Community Service Leads to Student's Ticket to Learn

By MacDonald, Mary | The Florida Times Union, April 6, 1998 | Go to article overview

Community Service Leads to Student's Ticket to Learn


MacDonald, Mary, The Florida Times Union


Elaine Reynolds had to abandon her college education a decade

ago, after her university decided that money set aside for

debate scholarships was better spent on a new football program.

Without a scholarship, she couldn't afford to continue.

Heartbroken and angered, she left school one year short of

completing her degree.

This year, as a 34-year-old undergraduate at the University of

North Florida, Reynolds has learned to appreciate the

unexpected.

She was named a Truman Scholarship recipient, an award her

debating skill undoubtedly helped her secure. The highly

competitive national scholarship is provided to 75 college

students who have outstanding leadership potential and a desire

to pursue a career in public service.

She is the only student attending a Florida college to win the

scholarship this year. Her selection followed a lengthy

application process that ended with a 30-minute interview by a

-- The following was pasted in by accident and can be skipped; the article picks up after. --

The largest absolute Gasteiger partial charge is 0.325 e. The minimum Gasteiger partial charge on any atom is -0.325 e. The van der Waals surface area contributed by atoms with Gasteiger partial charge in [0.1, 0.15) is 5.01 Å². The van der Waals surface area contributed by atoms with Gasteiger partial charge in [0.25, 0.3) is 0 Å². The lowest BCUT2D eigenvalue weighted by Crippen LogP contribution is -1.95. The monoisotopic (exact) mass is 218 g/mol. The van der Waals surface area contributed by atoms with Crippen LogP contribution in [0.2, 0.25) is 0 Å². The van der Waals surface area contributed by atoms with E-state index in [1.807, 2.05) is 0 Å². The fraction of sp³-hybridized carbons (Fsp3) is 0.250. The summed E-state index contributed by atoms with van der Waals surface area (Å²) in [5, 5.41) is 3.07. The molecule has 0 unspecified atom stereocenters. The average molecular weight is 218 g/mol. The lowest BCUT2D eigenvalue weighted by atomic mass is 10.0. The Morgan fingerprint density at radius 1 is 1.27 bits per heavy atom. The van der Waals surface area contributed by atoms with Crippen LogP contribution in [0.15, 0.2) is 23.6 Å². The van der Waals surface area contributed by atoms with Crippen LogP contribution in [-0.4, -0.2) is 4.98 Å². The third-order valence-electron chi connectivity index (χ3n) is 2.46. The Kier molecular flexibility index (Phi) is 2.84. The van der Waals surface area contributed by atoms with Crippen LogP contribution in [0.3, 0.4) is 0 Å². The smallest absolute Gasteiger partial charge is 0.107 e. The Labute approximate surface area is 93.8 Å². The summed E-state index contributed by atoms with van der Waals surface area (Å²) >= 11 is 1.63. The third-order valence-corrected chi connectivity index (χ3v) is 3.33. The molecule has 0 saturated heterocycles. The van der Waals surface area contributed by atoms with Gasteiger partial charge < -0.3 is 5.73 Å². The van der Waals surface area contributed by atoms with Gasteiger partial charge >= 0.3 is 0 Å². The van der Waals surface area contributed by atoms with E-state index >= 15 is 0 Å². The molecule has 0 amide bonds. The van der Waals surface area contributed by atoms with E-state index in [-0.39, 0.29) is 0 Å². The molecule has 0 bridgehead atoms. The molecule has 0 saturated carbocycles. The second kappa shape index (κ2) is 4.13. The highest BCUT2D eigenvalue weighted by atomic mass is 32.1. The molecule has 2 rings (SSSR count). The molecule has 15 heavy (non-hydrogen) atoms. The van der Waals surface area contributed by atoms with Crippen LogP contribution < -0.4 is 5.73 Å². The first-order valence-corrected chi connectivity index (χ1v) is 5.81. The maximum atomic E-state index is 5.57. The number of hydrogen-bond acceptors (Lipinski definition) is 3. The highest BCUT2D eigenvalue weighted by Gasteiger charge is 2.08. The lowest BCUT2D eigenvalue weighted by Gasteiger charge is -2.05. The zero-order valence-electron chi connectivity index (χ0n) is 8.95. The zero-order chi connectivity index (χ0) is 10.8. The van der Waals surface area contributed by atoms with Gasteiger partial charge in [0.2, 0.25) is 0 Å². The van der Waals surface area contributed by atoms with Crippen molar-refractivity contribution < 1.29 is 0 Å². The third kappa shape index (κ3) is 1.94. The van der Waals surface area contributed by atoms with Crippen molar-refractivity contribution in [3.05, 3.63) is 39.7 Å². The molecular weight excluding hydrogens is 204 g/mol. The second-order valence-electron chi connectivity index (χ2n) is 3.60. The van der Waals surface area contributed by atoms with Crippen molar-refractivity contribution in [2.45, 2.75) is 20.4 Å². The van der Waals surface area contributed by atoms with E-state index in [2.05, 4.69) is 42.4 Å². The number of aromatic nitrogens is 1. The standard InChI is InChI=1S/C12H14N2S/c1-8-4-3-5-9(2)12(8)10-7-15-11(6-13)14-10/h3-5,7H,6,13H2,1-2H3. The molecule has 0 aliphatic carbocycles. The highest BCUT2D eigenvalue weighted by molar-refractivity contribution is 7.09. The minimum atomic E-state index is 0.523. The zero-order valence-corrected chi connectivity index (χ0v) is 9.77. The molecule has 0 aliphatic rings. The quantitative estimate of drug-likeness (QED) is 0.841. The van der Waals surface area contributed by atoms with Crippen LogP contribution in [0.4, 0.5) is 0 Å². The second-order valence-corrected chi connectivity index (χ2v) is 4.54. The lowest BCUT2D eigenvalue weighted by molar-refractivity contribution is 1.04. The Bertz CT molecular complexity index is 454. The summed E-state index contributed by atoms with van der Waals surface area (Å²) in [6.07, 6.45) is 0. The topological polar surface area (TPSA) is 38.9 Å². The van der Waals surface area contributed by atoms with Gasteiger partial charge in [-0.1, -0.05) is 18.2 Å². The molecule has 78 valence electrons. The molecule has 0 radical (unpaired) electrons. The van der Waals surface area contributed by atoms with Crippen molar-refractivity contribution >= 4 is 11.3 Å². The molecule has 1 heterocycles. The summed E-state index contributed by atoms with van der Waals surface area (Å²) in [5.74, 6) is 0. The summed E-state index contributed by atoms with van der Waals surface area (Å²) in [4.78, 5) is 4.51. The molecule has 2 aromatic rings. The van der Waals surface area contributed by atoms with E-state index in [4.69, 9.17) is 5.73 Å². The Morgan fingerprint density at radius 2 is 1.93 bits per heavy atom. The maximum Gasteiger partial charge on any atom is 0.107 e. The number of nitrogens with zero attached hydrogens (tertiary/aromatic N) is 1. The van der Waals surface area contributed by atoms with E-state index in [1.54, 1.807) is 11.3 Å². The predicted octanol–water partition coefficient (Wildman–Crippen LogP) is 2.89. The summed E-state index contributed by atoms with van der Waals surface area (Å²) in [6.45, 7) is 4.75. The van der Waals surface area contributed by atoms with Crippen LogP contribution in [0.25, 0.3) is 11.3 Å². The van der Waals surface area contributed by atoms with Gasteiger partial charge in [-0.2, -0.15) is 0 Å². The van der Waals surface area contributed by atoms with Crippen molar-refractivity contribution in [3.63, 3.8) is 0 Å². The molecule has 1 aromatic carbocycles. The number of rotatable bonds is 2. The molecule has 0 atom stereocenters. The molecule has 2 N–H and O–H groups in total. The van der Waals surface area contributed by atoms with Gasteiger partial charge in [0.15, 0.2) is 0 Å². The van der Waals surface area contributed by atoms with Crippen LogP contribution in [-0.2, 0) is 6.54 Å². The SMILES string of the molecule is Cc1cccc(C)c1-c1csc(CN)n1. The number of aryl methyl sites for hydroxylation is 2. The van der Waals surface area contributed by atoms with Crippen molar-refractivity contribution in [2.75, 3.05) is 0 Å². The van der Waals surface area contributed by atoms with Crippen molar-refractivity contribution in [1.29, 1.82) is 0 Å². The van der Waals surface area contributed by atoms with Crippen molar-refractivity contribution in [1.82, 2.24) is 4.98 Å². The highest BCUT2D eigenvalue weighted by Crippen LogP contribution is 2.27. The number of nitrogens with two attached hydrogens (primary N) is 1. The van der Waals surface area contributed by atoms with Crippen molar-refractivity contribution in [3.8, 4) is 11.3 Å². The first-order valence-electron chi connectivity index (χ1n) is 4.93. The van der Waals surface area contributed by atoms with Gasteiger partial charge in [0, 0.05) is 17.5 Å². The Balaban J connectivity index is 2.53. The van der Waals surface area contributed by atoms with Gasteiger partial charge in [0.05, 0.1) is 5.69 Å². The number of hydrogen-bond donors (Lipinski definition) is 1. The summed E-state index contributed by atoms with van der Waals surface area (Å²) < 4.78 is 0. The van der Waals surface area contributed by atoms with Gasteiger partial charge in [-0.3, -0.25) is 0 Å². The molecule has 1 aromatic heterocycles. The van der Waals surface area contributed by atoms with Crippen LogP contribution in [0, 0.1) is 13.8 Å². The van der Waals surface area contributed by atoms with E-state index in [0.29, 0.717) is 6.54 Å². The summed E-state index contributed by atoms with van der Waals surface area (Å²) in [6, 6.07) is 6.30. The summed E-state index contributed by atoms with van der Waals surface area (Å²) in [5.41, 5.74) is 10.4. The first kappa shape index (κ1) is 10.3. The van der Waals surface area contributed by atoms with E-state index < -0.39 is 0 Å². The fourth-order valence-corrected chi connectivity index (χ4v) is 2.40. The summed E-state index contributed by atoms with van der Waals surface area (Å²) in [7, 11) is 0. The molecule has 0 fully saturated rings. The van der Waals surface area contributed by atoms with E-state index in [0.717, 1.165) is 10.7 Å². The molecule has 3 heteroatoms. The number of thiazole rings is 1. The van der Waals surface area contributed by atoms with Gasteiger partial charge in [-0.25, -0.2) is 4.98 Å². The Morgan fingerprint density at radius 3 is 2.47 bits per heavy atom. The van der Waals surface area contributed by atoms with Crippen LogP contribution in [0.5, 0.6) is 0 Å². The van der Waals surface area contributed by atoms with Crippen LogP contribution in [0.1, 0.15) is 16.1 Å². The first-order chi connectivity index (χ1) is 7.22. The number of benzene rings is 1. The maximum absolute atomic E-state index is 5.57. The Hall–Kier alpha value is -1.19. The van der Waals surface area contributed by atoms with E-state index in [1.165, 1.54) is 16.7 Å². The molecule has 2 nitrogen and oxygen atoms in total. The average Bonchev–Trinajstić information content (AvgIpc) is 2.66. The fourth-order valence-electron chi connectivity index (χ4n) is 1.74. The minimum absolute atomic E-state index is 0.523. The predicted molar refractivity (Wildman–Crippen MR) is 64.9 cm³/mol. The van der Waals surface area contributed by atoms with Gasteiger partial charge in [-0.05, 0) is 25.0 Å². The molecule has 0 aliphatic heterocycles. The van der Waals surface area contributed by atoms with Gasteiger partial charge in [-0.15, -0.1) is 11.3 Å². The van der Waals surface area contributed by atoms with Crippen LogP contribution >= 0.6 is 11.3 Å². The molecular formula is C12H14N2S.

panel of scholarship judges.

Reynolds, who was too broke to continue her studies a decade

ago, now can expect to have the nation's most prestigious

universities offering her incentives to enroll in their graduate

programs. A sociology major with a 3.98 grade point average,

Reynolds expects to receive her bachelor's degree in December.

Her advisers in the UNF Honors Program have told her the $30,000

Truman Scholarship likely will carry her through a doctorate.

"It is such a monumental award," she said. "I felt so

affirmed."

In her interview with the scholarship panel, she defended a

public policy proposal that would provide tax incentives for

volunteers.

Eventually, Reynolds would like to work for or create an

organization that would provide non-partisan analysis of public

policy initiatives. Too often, she said, proposals are dismissed

without evaluation because they are introduced by special

interest groups or political parties.

"There is a strong need out there for voters to understand what

an issue means."

Community service, the basis of the award, has been a part of

Reynolds professional career for years.

She manages the Community Conflict Resolution Program for

Jacksonville Community Council Inc. Under city contract, the

program trains people to act as volunteer mediators for

community conflicts and dispatches advisers to help

neighborhoods resolve disputes.

In a recent issue, the program helped to relieve pressure on

Confederate Park in Springfield by helping community groups

devise a consensus on how to coordinate assistance to the

homeless. …

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